Election fallout - The Orca
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Election fallout

Maclean Kay
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Three notes from the final 2020 election results.

The NDP’s Lower Mainland fortress

It’s not just the seat count, but the way the NDP won them.

Look at some of the NDP’s vote shares: 63.41% in Maple Ridge-Pitt Meadows; 60.25% in Burnaby-Lougheed; 54.94% in Coquitlam-Burke Mountain; 59.87% in North Vancouver-Lonsdale. It’s one thing for the NDP to win blowouts in longtime strongholds like Vancouver-Mount Pleasant, but all these ridings went BC Liberal as recently as 2013.

It’s a stark illustration of how comprehensively the NDP has outflanked the BC Liberals in the province’s most populous region. Yes, the pandemic played a major role, and not wanting to rock the boat probably pushed the NDP over the top in some other close races. But this trend had been evident for at least two elections.

BC Conservative vote split didn’t decide the election – but did shift a few seats.

Many a BC Liberal is still traumatized by 2017, after missing a fourth consecutive majority government by less than 200 votes in Courtenay-Comox – especially given the BC Conservative candidate won 2,201 votes. (A similar 2017 result occurred in Maple Ridge-Mission, where BC Liberal incumbent Marc Dalton lost to the NDP by 120 votes—with a BC Conservative taking 850.)

It’s too simplistic to just take all BC Conservative votes and lump them into a hypothetical “proper” BC Liberal share– not every single one of those votes is transferable, so to speak. That said, it’s likely that as many as three-quarters of BC Conservative voters would otherwise vote BC Liberal. (The others would either vote for another party, or most likely, simply not vote at all.)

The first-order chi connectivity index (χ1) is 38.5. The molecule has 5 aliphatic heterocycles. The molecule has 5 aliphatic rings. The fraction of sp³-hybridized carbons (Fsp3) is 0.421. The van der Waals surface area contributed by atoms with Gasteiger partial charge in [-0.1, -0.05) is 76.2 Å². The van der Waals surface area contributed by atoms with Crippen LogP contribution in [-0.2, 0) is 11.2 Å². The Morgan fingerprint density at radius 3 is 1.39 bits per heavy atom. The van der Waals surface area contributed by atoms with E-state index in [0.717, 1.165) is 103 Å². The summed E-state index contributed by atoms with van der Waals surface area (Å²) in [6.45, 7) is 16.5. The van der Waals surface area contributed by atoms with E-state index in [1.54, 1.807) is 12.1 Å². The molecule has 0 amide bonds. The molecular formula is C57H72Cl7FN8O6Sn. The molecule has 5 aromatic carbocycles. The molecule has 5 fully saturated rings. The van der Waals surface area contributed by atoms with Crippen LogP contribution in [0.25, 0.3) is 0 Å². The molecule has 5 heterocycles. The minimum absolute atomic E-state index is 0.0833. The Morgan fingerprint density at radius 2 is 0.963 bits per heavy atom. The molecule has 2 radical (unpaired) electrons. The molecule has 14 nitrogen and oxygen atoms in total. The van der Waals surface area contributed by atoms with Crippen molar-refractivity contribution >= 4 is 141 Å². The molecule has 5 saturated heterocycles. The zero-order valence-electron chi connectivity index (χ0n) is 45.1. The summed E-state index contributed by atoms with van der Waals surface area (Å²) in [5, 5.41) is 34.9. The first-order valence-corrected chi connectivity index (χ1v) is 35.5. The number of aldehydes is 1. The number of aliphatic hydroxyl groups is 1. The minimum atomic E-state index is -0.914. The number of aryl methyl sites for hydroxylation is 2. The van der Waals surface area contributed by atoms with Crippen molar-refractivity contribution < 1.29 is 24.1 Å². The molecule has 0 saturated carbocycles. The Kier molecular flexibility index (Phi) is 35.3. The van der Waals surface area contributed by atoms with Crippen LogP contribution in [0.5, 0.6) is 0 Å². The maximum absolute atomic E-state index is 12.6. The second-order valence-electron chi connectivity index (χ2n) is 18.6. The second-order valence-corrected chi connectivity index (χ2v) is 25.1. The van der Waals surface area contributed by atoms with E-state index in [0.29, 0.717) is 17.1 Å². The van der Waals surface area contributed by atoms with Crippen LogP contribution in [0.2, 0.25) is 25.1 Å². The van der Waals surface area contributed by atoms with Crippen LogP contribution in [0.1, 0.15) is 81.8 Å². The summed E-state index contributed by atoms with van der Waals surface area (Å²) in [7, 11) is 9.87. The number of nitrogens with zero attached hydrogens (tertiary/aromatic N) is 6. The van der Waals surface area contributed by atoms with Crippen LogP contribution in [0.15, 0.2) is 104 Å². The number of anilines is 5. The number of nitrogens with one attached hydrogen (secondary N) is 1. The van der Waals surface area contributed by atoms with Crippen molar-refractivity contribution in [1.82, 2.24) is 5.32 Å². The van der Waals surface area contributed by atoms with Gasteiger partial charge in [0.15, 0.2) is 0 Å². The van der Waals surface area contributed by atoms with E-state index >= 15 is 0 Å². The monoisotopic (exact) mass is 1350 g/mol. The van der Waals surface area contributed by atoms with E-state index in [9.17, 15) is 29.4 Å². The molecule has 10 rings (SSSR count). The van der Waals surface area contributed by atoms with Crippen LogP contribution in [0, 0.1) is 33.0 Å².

With that in mind, the final results show BC Conservative candidates probably played a decisive role in electing NDP candidates in four ridings: Vernon-Monashee, Abbotsford-Mission, Chilliwack, and Langley East. All four ridings were held by BC Liberals going into the snap election.

In Chilliwack, BC Conservative candidate Diane Janzen had wanted to run for the BC Liberals, and had built a substantial amount of local support. Andrew Wilkinson instead chose to reappoint John Martin, so Janzen flipped colours and took nearly 3,000 centre-right votes. Langley East is also instructive, where the NDP and BC Conservative candidates raised eyebrows by sharing two ad wraps in the local newspaper.

With no BC Conservative candidate, a handful more NDP wins would have been closer, including Richmond-Queensborough, Boundary-Similkameen, and Parksville-Qualicum – but in these, the final result would likely not have changed, as these would need close to 100% of the BC Conservative vote to instead go BC Liberal. (And in some cases, even that would not have been enough.)

One other riding, Chilliwack-Kent, warrants an asterisk. BC Liberal incumbent Laurie Throness was ejected by his own party midway through the campaign, but not soon enough to be removed from the ballot. Independent candidate Jason Lum, widely perceived to be competing for the same votes, ended up finishing a surprisingly close third after Throness and now-NDP MLA Kelli Paddon – who one assumes will be advised to rent, not buy, in Victoria.